a new identity when they make
friends online and deliberately mislead their new friends. In fact, there have been
several cases in which young girls
were kidnapped or hurt by people they met online. No wonder a number of web sites
warn parents to closely monitor
who their children talk to on the Internet.

The second disadvantage is that people can lose touch with reality when they are
online. Perhaps the extent and
variety of information available attracts users’ attention so much that they find real
people and things unattractive. In
some extreme situations, users have been known to lock themselves up in their rooms
and rely solely on the computer
to connect them to the outside world.

The issue of whether the Internet fosters or hinders social interaction has both
supporters and critics. The supporters
believe that the Internet provides a convenient and inexpensive platform for users to
share their lives and their creative
works. The critics argue that users may be misled by others and lose touch with the
real world. After examining both
sides of the issue, I personally have to agree with the critics. Although there may be
many advantages to interacting
with others via the Internet, the potential dangers are too great to be ignored.
4. Each year, local universities admit a small number of non–local, mostly mainland
Chinese, students into their undergraduate programmes. Since the
implementation of this scheme, professors and employers have given positive
feedback on the quality of the students. Plans have been drawn up in each
university to increase the proportion of non–local students to ten per cent of the
total student population.

Write an article for your school newsletter expressing your view EITHER for OR
against this proposition. Give at least three reasons to support your view.

Since 1999, local universities have been admitting a small number of non-local, mostly
mainland Chinese students
into their undergraduate programmes. Since the implementation of this scheme,
professors and employers have given
positive feedback on the quality of the students. Plans have been drawn up in each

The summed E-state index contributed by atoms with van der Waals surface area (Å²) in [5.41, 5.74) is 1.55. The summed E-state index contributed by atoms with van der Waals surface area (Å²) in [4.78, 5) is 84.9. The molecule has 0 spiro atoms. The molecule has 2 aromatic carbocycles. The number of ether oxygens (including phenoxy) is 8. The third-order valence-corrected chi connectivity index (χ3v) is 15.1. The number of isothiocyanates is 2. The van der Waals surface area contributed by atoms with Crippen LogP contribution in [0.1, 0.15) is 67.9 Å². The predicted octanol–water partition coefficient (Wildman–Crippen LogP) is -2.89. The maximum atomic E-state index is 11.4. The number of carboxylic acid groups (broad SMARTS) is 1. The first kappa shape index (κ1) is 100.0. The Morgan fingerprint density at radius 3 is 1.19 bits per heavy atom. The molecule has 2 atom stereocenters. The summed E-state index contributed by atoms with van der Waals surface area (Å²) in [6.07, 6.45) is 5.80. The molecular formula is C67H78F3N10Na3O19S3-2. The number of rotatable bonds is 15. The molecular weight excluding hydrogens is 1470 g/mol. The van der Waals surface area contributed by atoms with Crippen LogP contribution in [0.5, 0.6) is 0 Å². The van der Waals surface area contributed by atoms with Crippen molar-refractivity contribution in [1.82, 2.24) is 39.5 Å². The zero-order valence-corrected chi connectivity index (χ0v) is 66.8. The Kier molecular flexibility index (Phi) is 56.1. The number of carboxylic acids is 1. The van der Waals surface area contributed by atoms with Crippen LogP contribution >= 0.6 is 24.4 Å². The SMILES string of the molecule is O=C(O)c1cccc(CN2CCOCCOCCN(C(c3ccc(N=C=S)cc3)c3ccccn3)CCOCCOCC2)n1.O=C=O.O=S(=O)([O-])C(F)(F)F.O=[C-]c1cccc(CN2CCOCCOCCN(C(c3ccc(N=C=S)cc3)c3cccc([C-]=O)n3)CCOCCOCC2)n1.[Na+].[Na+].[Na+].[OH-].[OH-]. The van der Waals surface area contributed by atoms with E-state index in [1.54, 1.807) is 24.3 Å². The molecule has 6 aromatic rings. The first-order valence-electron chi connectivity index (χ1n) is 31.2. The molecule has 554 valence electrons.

university to increase the proportion
of non-local students from all over the world to ten per cent of the total student
population. I absolutely agree with this
proposition and I have three reasons to support my view.

First, it gives local students more opportunities to practise speaking a different

language. This will improve their
communication skills. Although most local university students are confident speakers
of both Chinese and English,
they seldom have the opportunity to practise speaking Putonghua or English to native
speakers of each language.
Making friends with native speakers will give them more opportunities to engage in
social conversations to prepare
for their future work. This enriches the regular language curriculum of the university
and increases local students’
competitiveness in the job market.

Second, it helps them gain a better understanding of different cultures. As local

students have more opportunities to
interact with students from other countries, they will increase their understanding of
the different thinking and working
styles of other people. For example, they may learn from their Japanese classmates
how to pay serious attention to
detail and from their Spanish classmates how to balance study and play. Through
cooperation with each other in
projects, they will also learn how to give well-rounded solutions to real-life problems
based on each others’ strengths.

Third, it helps to improve the reputation of local universities in the world. Although
local universities rank high
among world universities, the major source of students is from Hong Kong. In terms of
diversity of student population,
which is one criterion often used, Hong Kong ranks fairly low. If local universities
attract students from all over the
world, not only will they improve their rankings further, but they can also introduce
new blood into the student
population. When local students work alongside other students who are equally
talented, it can motivate them to learn
from others’ strengths and do better. In this way, a win-win situation could result and
benefit both students and the
universities as a whole.

To summarise, many benefits can be gained if local universities admit more non-local
students into their undergraduate
programmes. This scheme can give local students more opportunities for language
practice, give them a better
understanding of other cultures, and improve the reputation of the universities.
Therefore, I strongly support this